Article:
Profits swell when insurers are also your doctors
UnitedHealth Group isn't just making more money because people deferred care throughout the coronavirus pandemic. It's making more money because it's owning a bigger piece of the health care system.
The bottom line: Insurers keep more of the premiums they collect when they also own the medical providers that are paid those premium dollars. And no insurer has expanded as aggressively into care delivery over the years as UnitedHealth.
Zoom in: Each quarter, UnitedHealth reports what it calls "intercompany eliminations."
- This is when money transfers from one part of the company to another. UnitedHealth can't record the transaction as revenue because it is just paying itself.
- For example, if a worker with UnitedHealthcare insurance goes to a surgery center or physician practice owned by Optum? That's an intercompany elimination. A 70-year-old with a UnitedHealthcare Medicare Advantage plan fills a prescription through Optum's specialty pharmacy? That's one, too.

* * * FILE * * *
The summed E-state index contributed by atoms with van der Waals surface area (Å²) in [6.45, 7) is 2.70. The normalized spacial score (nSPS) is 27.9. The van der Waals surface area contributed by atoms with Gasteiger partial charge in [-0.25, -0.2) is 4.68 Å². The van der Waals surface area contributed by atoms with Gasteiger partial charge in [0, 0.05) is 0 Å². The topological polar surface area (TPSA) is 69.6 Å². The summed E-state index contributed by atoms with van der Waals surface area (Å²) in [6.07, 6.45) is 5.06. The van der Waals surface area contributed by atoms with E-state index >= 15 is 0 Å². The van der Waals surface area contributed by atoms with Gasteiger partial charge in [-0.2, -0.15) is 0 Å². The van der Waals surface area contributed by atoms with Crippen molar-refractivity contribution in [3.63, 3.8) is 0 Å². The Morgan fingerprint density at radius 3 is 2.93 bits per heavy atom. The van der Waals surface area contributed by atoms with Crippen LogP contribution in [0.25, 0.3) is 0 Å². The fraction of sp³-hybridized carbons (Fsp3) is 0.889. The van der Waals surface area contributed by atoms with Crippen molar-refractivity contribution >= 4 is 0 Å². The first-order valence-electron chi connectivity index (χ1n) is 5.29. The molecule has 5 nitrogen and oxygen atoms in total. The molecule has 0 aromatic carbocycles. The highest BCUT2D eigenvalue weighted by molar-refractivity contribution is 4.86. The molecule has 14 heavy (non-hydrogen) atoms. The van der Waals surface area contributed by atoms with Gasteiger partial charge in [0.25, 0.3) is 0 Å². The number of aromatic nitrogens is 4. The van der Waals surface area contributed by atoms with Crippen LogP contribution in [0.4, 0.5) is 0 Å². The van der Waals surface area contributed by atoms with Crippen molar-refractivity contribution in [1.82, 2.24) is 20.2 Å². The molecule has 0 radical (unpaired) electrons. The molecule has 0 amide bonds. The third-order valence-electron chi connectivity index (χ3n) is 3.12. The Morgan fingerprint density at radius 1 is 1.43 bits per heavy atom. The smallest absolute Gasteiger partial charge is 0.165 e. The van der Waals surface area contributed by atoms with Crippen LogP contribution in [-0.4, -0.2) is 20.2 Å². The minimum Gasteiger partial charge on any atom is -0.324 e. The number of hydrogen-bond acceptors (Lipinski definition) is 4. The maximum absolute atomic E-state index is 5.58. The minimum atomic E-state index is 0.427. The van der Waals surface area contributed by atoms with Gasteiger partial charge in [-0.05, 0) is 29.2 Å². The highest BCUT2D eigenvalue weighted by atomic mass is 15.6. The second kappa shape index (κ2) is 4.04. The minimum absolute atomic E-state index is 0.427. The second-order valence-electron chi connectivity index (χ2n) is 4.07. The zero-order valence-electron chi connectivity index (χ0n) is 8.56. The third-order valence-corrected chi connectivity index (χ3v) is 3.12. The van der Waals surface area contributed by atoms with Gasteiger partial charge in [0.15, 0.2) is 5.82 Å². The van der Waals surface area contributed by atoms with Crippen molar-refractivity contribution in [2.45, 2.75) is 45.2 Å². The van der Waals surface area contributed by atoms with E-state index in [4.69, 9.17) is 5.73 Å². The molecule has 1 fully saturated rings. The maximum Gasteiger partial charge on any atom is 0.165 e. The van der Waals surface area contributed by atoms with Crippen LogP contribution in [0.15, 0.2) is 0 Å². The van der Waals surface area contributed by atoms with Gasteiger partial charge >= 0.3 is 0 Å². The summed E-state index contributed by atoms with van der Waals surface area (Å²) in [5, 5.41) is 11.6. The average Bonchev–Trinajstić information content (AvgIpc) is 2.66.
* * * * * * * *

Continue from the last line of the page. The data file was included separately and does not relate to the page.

By the numbers: UnitedHealth recorded $43.8 billion of eliminations in the first half of 2021, putting it on pace for roughly $91 billion for the entire year.
- That amount would be four times as much as the eliminations UnitedHealth recorded a decade ago.
The big picture: Federal law caps health insurance profits to 15-20% of collected premiums, depending on the type of market.
- But there are no limits to how much profit a provider can keep. So if an insurer can steer its members toward its own providers, the company is able to keep a lot more of those premium dollars.
- It's no surprise, then, that other insurers like Bright Health are mimicking what UnitedHealth has been doing.